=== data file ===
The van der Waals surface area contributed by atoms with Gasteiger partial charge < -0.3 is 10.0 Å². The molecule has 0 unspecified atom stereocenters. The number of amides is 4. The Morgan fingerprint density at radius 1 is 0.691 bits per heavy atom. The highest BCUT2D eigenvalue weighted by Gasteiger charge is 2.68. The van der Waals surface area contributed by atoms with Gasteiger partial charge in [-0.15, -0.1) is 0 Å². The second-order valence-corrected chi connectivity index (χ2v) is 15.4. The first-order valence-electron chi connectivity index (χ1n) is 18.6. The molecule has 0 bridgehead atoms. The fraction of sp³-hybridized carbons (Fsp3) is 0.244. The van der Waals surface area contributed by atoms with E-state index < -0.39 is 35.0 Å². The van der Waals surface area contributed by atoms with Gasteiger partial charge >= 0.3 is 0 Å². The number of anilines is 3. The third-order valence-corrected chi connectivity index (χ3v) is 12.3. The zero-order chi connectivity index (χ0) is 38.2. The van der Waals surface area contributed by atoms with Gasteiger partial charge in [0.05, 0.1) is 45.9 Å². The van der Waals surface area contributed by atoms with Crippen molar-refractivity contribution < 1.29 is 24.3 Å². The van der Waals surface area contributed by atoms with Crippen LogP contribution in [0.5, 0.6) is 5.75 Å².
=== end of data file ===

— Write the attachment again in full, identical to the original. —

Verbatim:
The van der Waals surface area contributed by atoms with Gasteiger partial charge < -0.3 is 10.0 Å². The molecule has 0 unspecified atom stereocenters. The number of amides is 4. The Morgan fingerprint density at radius 1 is 0.691 bits per heavy atom. The highest BCUT2D eigenvalue weighted by Gasteiger charge is 2.68. The van der Waals surface area contributed by atoms with Gasteiger partial charge in [-0.15, -0.1) is 0 Å². The second-order valence-corrected chi connectivity index (χ2v) is 15.4. The first-order valence-electron chi connectivity index (χ1n) is 18.6. The molecule has 0 bridgehead atoms. The fraction of sp³-hybridized carbons (Fsp3) is 0.244. The van der Waals surface area contributed by atoms with E-state index < -0.39 is 35.0 Å². The van der Waals surface area contributed by atoms with Gasteiger partial charge >= 0.3 is 0 Å². The number of anilines is 3. The third-order valence-corrected chi connectivity index (χ3v) is 12.3. The zero-order chi connectivity index (χ0) is 38.2. The van der Waals surface area contributed by atoms with Gasteiger partial charge in [0.05, 0.1) is 45.9 Å². The van der Waals surface area contributed by atoms with Crippen molar-refractivity contribution < 1.29 is 24.3 Å². The van der Waals surface area contributed by atoms with Crippen LogP contribution in [0.5, 0.6) is 5.75 Å².